The Lagos State Commissioner for Information, Gbenga Omotosho, on Wednesday, stated that there is no going back on the April 1 date for the Lekki Toll Gate reopening.
During the #EndSARS protest that rocked the country in October 2020, it was reported that on the night of October 20, 2020, at about 6:50 p.m. members of the Nigerian Army opened fire on unarmed #EndSARS protesters at the Lekki toll. Due to the incident, the toll gate had been evacuated for about 18 months.
While speaking during an interview on Arise TV, the Lagos State spokesman noted that there was no going back on the reopening of the toll gate as the company in charge of the Lekki toll gate, Lekki Concession Company Limited, owes about N24.52bn to both local and foreign lenders.
He said that the decision to reopen the toll gate was due to encouragement from stakeholders in the area so there ought not to be any resistance.
“From all the encouragement that the LCC has gotten from stakeholders; people who live in that place, work there, or even drive through, they have printed handbills that have been given to people. They have had various meetings with people who live around that area and people who use the road frequently.
“So, I do not think that there is going to be any resistance at all. The first time that LCC went to the place, it was not just to open the place and begin to collect toll, it was just for the company to go there and see the damage to its equipment and how the damage can be redressed.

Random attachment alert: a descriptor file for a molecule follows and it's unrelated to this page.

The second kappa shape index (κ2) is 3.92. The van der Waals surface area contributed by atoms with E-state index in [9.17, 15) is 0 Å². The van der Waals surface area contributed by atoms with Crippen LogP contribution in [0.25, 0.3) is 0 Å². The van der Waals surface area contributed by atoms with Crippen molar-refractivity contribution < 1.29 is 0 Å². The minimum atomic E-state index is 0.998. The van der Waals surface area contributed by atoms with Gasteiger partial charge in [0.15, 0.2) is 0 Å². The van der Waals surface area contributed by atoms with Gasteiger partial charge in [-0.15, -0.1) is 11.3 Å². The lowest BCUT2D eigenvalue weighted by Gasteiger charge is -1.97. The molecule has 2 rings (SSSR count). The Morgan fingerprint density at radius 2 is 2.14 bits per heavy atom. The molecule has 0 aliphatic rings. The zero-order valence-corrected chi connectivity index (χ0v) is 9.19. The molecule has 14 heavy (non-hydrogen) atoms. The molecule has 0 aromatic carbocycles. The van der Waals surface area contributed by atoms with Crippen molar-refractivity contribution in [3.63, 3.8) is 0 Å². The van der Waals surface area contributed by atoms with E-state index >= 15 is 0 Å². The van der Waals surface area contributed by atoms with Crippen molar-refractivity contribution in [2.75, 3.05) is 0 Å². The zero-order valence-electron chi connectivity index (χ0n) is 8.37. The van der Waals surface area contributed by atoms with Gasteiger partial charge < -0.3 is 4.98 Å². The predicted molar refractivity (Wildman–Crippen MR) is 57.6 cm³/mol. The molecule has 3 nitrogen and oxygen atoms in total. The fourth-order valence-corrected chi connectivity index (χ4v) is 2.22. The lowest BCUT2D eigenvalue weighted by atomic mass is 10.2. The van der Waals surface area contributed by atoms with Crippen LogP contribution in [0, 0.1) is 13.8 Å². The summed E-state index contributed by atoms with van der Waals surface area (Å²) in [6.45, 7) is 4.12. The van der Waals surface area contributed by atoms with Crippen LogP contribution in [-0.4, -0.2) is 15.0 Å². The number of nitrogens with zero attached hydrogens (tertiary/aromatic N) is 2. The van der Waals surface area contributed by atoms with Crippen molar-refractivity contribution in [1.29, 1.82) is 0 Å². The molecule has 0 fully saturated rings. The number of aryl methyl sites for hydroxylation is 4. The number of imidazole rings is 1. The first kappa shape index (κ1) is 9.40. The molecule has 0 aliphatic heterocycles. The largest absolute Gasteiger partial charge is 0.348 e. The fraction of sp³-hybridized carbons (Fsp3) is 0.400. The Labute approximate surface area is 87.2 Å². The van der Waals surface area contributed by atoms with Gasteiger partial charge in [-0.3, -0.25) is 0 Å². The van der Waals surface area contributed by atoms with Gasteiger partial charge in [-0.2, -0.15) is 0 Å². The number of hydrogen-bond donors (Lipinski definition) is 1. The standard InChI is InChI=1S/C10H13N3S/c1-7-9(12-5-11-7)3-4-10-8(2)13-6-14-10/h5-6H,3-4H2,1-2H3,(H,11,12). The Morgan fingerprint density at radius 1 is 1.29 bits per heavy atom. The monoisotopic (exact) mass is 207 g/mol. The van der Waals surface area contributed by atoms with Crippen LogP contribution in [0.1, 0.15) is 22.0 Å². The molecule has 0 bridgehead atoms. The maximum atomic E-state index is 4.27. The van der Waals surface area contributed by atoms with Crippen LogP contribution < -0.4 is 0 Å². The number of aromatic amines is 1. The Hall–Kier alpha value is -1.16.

“Even this one has taken about 18 months for LCC to plan to return to the Toll Gate because it has no choice after borrowing about N11.6bn from local lenders and $31.1m from foreign lenders. So, there is no way that LCC can just stay away from going back to tolling on that road,” he said.
Omotosho while stating more reasons why the reopening of the toll gate is inevitable, the commissioner noted that the company has a staff strength of about 500 people who have been idle for about 18 months and they have dependents.
“Also, there are about 500 workers at LCC, about 90 per cent of them have been idle for the past 18 months and they have families to feed; friends and relations to attend to. So, for the company to want to return now, and like I said, people are giving them great understanding,” the commissioner said.
Omotosho further claimed that most people clamouring against the reopening of the toll gate do not live in Nigeria.
“Most of the people that have been vociferous about the Lekki Construction Company returning to the toll gate are people who do not live around that place. What I have discovered are people who don’t live in Nigeria. They send messages from thousands of miles away asking people not to go there and pay a toll while saying all manners of unprintable things,” he said.